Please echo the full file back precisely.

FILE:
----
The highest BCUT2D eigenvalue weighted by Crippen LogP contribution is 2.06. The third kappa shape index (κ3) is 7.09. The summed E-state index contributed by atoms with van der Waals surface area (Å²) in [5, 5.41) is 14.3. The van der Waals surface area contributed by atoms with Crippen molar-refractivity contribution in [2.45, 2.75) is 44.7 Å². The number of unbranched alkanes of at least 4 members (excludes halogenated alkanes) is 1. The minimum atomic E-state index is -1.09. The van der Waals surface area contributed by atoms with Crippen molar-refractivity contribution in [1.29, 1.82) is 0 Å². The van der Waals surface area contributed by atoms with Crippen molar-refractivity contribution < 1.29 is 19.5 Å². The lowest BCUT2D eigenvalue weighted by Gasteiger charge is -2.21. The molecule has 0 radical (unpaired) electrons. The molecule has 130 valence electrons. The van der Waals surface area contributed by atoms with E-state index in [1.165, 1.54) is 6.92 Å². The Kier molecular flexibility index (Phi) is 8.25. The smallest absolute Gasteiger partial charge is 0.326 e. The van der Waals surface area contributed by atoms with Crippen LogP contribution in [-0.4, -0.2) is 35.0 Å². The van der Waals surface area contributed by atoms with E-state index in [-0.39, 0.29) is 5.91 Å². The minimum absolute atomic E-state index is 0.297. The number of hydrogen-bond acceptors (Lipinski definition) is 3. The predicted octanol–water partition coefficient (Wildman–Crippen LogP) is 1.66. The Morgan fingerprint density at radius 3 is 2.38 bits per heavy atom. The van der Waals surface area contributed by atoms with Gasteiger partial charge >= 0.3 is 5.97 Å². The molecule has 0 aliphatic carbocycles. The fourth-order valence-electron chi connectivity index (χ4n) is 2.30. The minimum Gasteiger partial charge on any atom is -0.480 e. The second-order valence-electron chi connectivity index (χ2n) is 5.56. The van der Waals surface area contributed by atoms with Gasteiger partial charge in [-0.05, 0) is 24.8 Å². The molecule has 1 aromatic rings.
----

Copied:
The highest BCUT2D eigenvalue weighted by Crippen LogP contribution is 2.06. The third kappa shape index (κ3) is 7.09. The summed E-state index contributed by atoms with van der Waals surface area (Å²) in [5, 5.41) is 14.3. The van der Waals surface area contributed by atoms with Crippen molar-refractivity contribution in [2.45, 2.75) is 44.7 Å². The number of unbranched alkanes of at least 4 members (excludes halogenated alkanes) is 1. The minimum atomic E-state index is -1.09. The van der Waals surface area contributed by atoms with Crippen molar-refractivity contribution in [1.29, 1.82) is 0 Å². The van der Waals surface area contributed by atoms with Crippen molar-refractivity contribution < 1.29 is 19.5 Å². The lowest BCUT2D eigenvalue weighted by Gasteiger charge is -2.21. The molecule has 0 radical (unpaired) electrons. The molecule has 130 valence electrons. The van der Waals surface area contributed by atoms with E-state index in [1.165, 1.54) is 6.92 Å². The Kier molecular flexibility index (Phi) is 8.25. The smallest absolute Gasteiger partial charge is 0.326 e. The van der Waals surface area contributed by atoms with Crippen LogP contribution in [-0.4, -0.2) is 35.0 Å². The van der Waals surface area contributed by atoms with E-state index in [-0.39, 0.29) is 5.91 Å². The minimum absolute atomic E-state index is 0.297. The number of hydrogen-bond acceptors (Lipinski definition) is 3. The predicted octanol–water partition coefficient (Wildman–Crippen LogP) is 1.66. The Morgan fingerprint density at radius 3 is 2.38 bits per heavy atom. The van der Waals surface area contributed by atoms with Gasteiger partial charge >= 0.3 is 5.97 Å². The molecule has 0 aliphatic carbocycles. The fourth-order valence-electron chi connectivity index (χ4n) is 2.30. The minimum Gasteiger partial charge on any atom is -0.480 e. The second-order valence-electron chi connectivity index (χ2n) is 5.56. The van der Waals surface area contributed by atoms with Gasteiger partial charge in [-0.05, 0) is 24.8 Å². The molecule has 1 aromatic rings.